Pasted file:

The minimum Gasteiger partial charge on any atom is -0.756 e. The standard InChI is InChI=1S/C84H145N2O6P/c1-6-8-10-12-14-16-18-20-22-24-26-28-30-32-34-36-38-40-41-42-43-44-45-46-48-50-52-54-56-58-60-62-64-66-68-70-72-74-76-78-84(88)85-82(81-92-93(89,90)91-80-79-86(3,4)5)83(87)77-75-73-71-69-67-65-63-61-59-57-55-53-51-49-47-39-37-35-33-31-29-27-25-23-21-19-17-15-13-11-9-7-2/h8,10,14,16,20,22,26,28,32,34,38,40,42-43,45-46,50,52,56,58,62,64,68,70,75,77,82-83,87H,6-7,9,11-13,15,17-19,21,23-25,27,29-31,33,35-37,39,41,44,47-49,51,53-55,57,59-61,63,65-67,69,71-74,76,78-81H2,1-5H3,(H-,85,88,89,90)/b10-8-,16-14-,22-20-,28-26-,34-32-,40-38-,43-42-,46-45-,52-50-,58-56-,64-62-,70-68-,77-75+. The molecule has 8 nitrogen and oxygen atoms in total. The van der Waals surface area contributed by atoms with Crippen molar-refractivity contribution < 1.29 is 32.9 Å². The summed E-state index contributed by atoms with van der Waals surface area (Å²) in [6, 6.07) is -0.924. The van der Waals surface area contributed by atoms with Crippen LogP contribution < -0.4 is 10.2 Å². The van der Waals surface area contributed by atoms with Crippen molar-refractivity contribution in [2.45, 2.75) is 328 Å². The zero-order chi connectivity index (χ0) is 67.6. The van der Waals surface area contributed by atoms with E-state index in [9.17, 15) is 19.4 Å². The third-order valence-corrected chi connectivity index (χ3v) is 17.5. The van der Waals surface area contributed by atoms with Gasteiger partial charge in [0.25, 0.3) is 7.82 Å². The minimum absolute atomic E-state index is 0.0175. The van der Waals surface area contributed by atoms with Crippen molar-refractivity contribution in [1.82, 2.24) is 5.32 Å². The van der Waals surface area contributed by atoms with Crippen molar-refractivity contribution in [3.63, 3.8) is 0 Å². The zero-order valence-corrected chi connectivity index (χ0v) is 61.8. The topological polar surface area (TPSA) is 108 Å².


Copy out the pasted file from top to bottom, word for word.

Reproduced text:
The minimum Gasteiger partial charge on any atom is -0.756 e. The standard InChI is InChI=1S/C84H145N2O6P/c1-6-8-10-12-14-16-18-20-22-24-26-28-30-32-34-36-38-40-41-42-43-44-45-46-48-50-52-54-56-58-60-62-64-66-68-70-72-74-76-78-84(88)85-82(81-92-93(89,90)91-80-79-86(3,4)5)83(87)77-75-73-71-69-67-65-63-61-59-57-55-53-51-49-47-39-37-35-33-31-29-27-25-23-21-19-17-15-13-11-9-7-2/h8,10,14,16,20,22,26,28,32,34,38,40,42-43,45-46,50,52,56,58,62,64,68,70,75,77,82-83,87H,6-7,9,11-13,15,17-19,21,23-25,27,29-31,33,35-37,39,41,44,47-49,51,53-55,57,59-61,63,65-67,69,71-74,76,78-81H2,1-5H3,(H-,85,88,89,90)/b10-8-,16-14-,22-20-,28-26-,34-32-,40-38-,43-42-,46-45-,52-50-,58-56-,64-62-,70-68-,77-75+. The molecule has 8 nitrogen and oxygen atoms in total. The van der Waals surface area contributed by atoms with Crippen molar-refractivity contribution < 1.29 is 32.9 Å². The summed E-state index contributed by atoms with van der Waals surface area (Å²) in [6, 6.07) is -0.924. The van der Waals surface area contributed by atoms with Crippen LogP contribution < -0.4 is 10.2 Å². The van der Waals surface area contributed by atoms with Crippen molar-refractivity contribution in [2.45, 2.75) is 328 Å². The zero-order chi connectivity index (χ0) is 67.6. The van der Waals surface area contributed by atoms with E-state index in [9.17, 15) is 19.4 Å². The third-order valence-corrected chi connectivity index (χ3v) is 17.5. The van der Waals surface area contributed by atoms with Gasteiger partial charge in [0.25, 0.3) is 7.82 Å². The minimum absolute atomic E-state index is 0.0175. The van der Waals surface area contributed by atoms with Crippen molar-refractivity contribution in [1.82, 2.24) is 5.32 Å². The van der Waals surface area contributed by atoms with Crippen molar-refractivity contribution in [3.63, 3.8) is 0 Å². The zero-order valence-corrected chi connectivity index (χ0v) is 61.8. The topological polar surface area (TPSA) is 108 Å².